The chart below combines all the data above into one chart showing total violent crime numbers of homicide, sexual assault and robbery. One might think, after a near total gun ban and confiscation in a society, that violent crime numbers would go down dramatically. I’m actually quite surprised that the numbers increased to this degree. By 2001, total violent crime numbers nearly DOUBLED from the years before the gun ban. Even worse, the total violent crime numbers have been higher EVERY year since the 1996 ban. EVERY YEAR.

Australia Gun Ban Figure5

Figure 5. This data is available at http://www.aic.gov.au/dataTools/facts/vicViolentCol.html. The site did not provide its own graphical bar chart representing these totals, so I compiled the numbers from the available data and created the chart.

The last chart below shows the percentage of homicides where a firearm was used. 1996 was the largest year by far, which was the year the last mass killing happened and when the ban was proposed and instituted. Outside of that year, the usage of firearms remains relatively consistent, in the 15-20 percent range. With a few down years in between, the percentage of firearms used in homicides in 2010, 2011 and 2012 is virtually the same as it was in 1995, before the gun ban was put in place.

Australia Gun Ban Figure6

Figure 6. This data is available at http://www.aic.gov.au/dataTools/facts/weaponSpecified.html. The site did not provide its own  graphical bar chart representing these totals, so I used the available data and created the chart.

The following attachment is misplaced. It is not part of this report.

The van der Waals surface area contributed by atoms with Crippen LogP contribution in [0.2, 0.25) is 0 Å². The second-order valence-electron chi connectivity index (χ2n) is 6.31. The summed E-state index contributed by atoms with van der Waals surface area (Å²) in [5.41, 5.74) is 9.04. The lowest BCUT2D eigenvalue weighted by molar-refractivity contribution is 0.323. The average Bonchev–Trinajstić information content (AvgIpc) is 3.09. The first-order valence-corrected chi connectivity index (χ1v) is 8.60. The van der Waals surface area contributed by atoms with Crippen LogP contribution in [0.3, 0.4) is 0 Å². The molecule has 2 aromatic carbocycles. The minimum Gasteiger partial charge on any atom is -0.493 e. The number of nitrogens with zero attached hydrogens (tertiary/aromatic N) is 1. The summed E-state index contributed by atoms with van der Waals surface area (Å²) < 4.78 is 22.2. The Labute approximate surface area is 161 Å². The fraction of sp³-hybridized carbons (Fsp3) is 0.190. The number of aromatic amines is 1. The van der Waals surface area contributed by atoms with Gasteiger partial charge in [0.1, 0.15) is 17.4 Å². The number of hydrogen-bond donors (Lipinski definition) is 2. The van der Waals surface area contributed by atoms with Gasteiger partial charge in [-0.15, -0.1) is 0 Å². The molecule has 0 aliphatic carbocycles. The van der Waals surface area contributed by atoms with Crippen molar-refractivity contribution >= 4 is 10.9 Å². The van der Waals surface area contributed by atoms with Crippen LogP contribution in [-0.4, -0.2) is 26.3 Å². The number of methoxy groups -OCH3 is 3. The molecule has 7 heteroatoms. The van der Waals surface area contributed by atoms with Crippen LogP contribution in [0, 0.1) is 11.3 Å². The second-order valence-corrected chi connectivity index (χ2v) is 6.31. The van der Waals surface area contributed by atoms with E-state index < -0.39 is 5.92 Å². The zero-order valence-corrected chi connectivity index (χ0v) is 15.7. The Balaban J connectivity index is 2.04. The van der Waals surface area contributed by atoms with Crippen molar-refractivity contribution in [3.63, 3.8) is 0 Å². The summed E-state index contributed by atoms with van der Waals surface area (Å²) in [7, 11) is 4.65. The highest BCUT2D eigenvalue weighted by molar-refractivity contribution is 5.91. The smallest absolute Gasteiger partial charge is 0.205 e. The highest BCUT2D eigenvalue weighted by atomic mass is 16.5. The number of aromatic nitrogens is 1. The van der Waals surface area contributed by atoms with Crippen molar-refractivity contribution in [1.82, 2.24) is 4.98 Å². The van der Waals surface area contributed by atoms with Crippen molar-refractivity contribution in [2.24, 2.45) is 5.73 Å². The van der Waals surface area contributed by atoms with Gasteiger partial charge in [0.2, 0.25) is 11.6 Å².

Australia Gun Ban Figure7One would imagine there would be some immediate or significant decrease in homicides and violent crime after guns are removed from a society, but the data from the Australian government does not support that. It’s great that there has never been another mass killing, but that is only a small part of a much larger picture.

The unfortunate fact of life is that there are some people in the world who will not hesitate to harm others for their own selfish gain. This is simple human behavior. It is not a matter of the number or type of weapons available in a society, but what kind of values are present in its people. A monastery or convent filled with military weapons would still remain peaceful because the people inside are peaceful. But when you remove the weapon from the hands of an angry and violent person, what you are left with is still an angry and violent person. The creativity of the human mind is unlimited in its ability to devise, plan and carry out violence, regardless of the availability of any one particular weapon.

No differently than having access to a fire extinguisher in your home that you never wish to need, we would be wise to prepare ourselves and our children for the dangers of the real world around us. It is foolish to simply hope it won’t happen to you or your loved ones, and equally foolish to rely solely on others (police) to always be there in an emergency to bail you out of a crisis.

I believe the best tools to combat violence in any society is a balanced approach of:
a) Kindness, respect, compassion, understanding and forgiveness, and
b) Learning how to defend yourself from those who don’t share those peaceful values.

Neither of those is complete without the other. Stay educated and stay safe. Peace.